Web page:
SPINDLE WHORLS

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Spindle Whorls

Author : Lindy Crewe
ISBN : IND:30000055856516
Genre : Social Science
File Size : 80.3 MB
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Category: Social Science

Susan Point

Author : Grant Arnold
ISBN : 1911164260
Genre : Art
File Size : 20.96 MB
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Susan Point: Spindle Whorl surveys the works of Coast Salish artist Susan Point that employ the spindle whorl. "Coast Salish" refers to a disparate group of Indigenous peoples settled in the Pacific Northwest. In the US they reside in Washington State and in Oregon, while in Canada they reside in British Columbia. The "spindle whorl" refers to a carved, circular plate attached to the end of a wooden spindle that acts to lend weight during the wool spinning process. In Coast Salish tradition spindle whorls are carved with powerful, symmetrical designs which blur and merge as the spindle turns. In Point's work, the spindle whorl is frequently used to make two-dimensional work, such as paper screen prints, in addition to being used with the traditional three-dimensional mediums of glass, wood carving, rawhide drums and wool. Due to her mixed-media use of the spindle whorl, Point is widely credited with introducing the tool into modern art. Point's work is discussed in the context of Canadian modern art in a Foreword by Kathleen Bartels, Director of the Vancouver Art Gallery. The project is overseen by editors Grant Arnold and Ian Thom. Arnold is currently Curator of British Columbian Art at the Vancouver Art Gallery, where, over the past 30 years, he has organized more than 60 exhibitions of historical, modern and contemporary art from British Columbia. Thom is a Senior Curator at the Vancouver Art Gallery. In 2009 he was awarded the Order of Canada for his work in advocating for Indigenous artists.
Category: Art

Science And Civilisation In China Volume 5 Chemistry And Chemical Technology Part 9 Textile Technology Spinning And Reeling

Author : Joseph Needham
ISBN : 0521320216
Genre : Science
File Size : 46.11 MB
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This study, the first of two parts, gives a comprehensive account of Chinese textiles and textile technology and deals with the evolution of bast fibre spinning and silk-reeling in the history of China. These operations are the basic techniques in the production of yarn and thread, pre-requisite to weaving, and any study of Chinese textile technology must start with the raw material obtained from fibre plants such as hemp, ramie, jute, cotton, etc, and silk reeled off from cocoons of the domestic silkworm. The time-span covered runs from the neolithic to the nineteenth century. Archaeological and pictoral evidence, the bulk of it hitherto unpublished in the West, is brought together with Chinese textual sources (which are extensively translated and interpreted) to illustrate Chinese achievements in this field. Professor Kuhn's study reveals the way in which Chinese textile-technological inventiveness has influenced textile production in other regions of the world and in medieval Europe. It explains how textile technology reached its high point between the tenth and thirteenth centuries and attempts to indicate the reasons for its subsequent relative decline. The development of the textile industry in Europe was a key factor in the rise of capitalism. In the case of China after Sung times, textile technology and the organisation of textile labour may help indicate why such a development did not take place in China.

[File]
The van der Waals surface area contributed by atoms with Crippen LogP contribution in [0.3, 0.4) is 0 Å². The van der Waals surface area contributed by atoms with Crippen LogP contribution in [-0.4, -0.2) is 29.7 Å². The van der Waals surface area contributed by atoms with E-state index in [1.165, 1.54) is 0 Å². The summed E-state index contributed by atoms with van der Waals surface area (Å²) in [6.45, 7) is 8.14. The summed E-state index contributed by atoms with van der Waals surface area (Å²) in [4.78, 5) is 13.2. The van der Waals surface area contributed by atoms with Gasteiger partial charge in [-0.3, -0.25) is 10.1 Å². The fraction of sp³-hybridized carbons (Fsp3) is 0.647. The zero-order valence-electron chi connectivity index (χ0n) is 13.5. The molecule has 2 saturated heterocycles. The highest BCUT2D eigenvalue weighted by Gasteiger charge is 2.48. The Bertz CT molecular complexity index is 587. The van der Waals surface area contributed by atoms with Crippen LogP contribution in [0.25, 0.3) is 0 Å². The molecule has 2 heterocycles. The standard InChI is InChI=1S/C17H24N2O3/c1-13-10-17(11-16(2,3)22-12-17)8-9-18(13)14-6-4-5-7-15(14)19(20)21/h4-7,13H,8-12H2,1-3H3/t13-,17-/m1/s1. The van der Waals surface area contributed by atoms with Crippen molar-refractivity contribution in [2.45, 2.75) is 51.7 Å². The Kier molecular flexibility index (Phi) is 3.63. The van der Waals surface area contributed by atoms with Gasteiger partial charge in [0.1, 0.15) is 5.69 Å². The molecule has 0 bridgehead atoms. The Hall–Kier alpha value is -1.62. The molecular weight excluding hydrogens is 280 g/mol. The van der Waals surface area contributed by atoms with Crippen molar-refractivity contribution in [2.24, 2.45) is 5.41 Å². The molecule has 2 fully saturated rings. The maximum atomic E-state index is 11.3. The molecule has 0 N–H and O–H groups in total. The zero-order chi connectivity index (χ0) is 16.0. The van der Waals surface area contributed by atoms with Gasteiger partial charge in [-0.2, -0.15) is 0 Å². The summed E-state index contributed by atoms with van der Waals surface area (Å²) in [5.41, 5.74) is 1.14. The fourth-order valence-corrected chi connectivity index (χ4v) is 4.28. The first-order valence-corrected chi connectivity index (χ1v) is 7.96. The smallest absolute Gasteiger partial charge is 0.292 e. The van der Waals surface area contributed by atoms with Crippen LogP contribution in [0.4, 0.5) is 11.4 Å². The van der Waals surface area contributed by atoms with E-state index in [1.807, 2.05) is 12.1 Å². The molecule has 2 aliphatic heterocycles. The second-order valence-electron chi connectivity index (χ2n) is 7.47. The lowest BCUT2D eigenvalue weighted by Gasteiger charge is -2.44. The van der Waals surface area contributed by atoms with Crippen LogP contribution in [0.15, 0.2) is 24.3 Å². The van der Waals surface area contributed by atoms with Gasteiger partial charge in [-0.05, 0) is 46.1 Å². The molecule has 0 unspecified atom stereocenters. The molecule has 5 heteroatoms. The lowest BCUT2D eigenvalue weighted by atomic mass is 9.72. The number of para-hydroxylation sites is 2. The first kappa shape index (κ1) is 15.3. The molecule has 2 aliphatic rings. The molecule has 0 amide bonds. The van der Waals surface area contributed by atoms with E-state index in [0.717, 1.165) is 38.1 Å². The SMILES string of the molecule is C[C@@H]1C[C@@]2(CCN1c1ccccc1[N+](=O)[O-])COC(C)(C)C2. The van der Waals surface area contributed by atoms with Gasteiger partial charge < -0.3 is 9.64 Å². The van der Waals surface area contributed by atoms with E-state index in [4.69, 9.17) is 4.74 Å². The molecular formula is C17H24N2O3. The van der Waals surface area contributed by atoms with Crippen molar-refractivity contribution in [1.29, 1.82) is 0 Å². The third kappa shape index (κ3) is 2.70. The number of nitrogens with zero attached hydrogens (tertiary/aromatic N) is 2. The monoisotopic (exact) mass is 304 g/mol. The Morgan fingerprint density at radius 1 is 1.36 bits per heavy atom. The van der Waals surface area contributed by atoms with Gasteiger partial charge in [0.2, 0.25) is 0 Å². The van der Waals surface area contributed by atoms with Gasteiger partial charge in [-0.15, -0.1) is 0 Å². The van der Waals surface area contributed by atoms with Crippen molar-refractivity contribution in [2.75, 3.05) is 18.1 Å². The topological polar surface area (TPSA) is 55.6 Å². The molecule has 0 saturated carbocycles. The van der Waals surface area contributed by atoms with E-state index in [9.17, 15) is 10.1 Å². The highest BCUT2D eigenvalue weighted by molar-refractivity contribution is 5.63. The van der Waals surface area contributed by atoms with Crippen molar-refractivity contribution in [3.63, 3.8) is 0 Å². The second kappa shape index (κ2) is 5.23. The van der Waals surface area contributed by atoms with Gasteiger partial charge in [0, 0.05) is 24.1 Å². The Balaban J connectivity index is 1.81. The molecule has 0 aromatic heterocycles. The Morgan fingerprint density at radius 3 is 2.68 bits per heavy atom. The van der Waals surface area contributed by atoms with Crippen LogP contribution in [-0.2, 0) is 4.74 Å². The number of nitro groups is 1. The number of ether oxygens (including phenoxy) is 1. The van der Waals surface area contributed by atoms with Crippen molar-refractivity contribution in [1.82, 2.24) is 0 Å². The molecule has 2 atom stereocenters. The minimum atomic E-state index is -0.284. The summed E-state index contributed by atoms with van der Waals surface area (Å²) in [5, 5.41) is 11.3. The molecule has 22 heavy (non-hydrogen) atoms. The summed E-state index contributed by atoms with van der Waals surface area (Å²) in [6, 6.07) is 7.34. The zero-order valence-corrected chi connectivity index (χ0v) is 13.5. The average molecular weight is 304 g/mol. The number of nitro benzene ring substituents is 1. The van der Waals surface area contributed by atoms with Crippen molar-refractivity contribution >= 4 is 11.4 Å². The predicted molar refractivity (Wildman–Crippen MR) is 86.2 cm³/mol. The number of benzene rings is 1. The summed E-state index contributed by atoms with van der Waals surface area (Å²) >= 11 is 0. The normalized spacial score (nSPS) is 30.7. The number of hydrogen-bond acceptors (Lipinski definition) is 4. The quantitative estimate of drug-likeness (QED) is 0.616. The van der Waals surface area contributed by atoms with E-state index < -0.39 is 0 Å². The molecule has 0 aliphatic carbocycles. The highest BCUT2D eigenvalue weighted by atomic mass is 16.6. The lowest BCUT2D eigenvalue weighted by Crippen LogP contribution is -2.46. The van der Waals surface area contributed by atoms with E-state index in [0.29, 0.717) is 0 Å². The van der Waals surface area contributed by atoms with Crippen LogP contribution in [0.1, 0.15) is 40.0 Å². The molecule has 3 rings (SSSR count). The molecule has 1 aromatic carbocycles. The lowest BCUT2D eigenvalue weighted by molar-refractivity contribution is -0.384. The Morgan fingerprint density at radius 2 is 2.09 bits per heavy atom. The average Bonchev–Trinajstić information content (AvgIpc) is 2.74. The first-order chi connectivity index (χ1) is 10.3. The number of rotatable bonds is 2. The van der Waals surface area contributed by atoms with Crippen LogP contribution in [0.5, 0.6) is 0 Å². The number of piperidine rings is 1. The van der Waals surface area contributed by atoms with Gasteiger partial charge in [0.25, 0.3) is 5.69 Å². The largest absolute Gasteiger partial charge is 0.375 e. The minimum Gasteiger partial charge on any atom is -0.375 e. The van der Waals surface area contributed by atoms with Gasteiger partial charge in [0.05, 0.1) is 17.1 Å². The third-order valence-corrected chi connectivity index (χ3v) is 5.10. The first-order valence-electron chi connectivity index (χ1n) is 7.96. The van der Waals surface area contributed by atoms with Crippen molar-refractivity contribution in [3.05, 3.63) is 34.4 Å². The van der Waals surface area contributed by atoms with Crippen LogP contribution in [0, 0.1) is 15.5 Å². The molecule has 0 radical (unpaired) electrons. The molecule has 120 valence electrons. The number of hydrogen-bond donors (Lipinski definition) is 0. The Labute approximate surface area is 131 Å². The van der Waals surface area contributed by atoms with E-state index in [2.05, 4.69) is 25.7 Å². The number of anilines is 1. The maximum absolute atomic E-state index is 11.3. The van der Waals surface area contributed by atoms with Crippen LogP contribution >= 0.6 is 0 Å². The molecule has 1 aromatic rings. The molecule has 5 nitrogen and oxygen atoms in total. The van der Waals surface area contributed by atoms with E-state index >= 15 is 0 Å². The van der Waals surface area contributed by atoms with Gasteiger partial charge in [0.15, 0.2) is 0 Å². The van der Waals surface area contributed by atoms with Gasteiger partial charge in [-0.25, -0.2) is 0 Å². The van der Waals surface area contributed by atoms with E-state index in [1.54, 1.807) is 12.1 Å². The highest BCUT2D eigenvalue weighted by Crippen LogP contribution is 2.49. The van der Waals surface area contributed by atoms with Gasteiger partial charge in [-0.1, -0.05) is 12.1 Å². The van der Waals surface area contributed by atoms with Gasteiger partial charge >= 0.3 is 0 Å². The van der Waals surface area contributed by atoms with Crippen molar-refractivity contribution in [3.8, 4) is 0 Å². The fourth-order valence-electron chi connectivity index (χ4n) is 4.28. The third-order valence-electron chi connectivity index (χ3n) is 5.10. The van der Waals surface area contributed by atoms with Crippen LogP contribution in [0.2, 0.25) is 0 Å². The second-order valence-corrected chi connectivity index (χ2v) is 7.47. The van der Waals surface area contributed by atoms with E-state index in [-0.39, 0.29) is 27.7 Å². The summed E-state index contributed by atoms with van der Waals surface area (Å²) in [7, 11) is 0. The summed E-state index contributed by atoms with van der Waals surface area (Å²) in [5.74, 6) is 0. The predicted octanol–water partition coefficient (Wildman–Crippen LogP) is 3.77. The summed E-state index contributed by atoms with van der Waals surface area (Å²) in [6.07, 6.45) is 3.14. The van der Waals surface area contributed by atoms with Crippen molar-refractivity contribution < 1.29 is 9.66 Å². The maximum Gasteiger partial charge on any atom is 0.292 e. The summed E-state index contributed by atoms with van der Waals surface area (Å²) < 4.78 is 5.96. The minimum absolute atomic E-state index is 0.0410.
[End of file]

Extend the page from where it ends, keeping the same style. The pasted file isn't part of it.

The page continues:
Category: Science

A Central Asian Village At The Dawn Of Civilization

Author : Fredrik Hiebert
ISBN : 1931707502
Genre : Social Science
File Size : 63.39 MB
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This integration of earlier and new scholarship reconceptualizes the origins of civilization, challenging the received view that the ancient Near East spawned the spread of civilization outward from Mesopotamia to all other neighboring cultures. Central Asia is here shown to have been a major player in the development of cities. Skillfully documenting the different phases of both Soviet and earlier Western external analyses along with recent excavation results, this new interpretation reveals Central Asia's role in the socioeconomic and political processes linked to both the Iranian Plateau and the Indus Valley, showing how it contributed substantively to the origins of urbanism in the Old World. Hiebert's research at Anau and his focus on the Chalcolithic levels provide an essential starting point for understanding both the nature of village life and the historical trajectories that resulted in Bronze Age urbanism.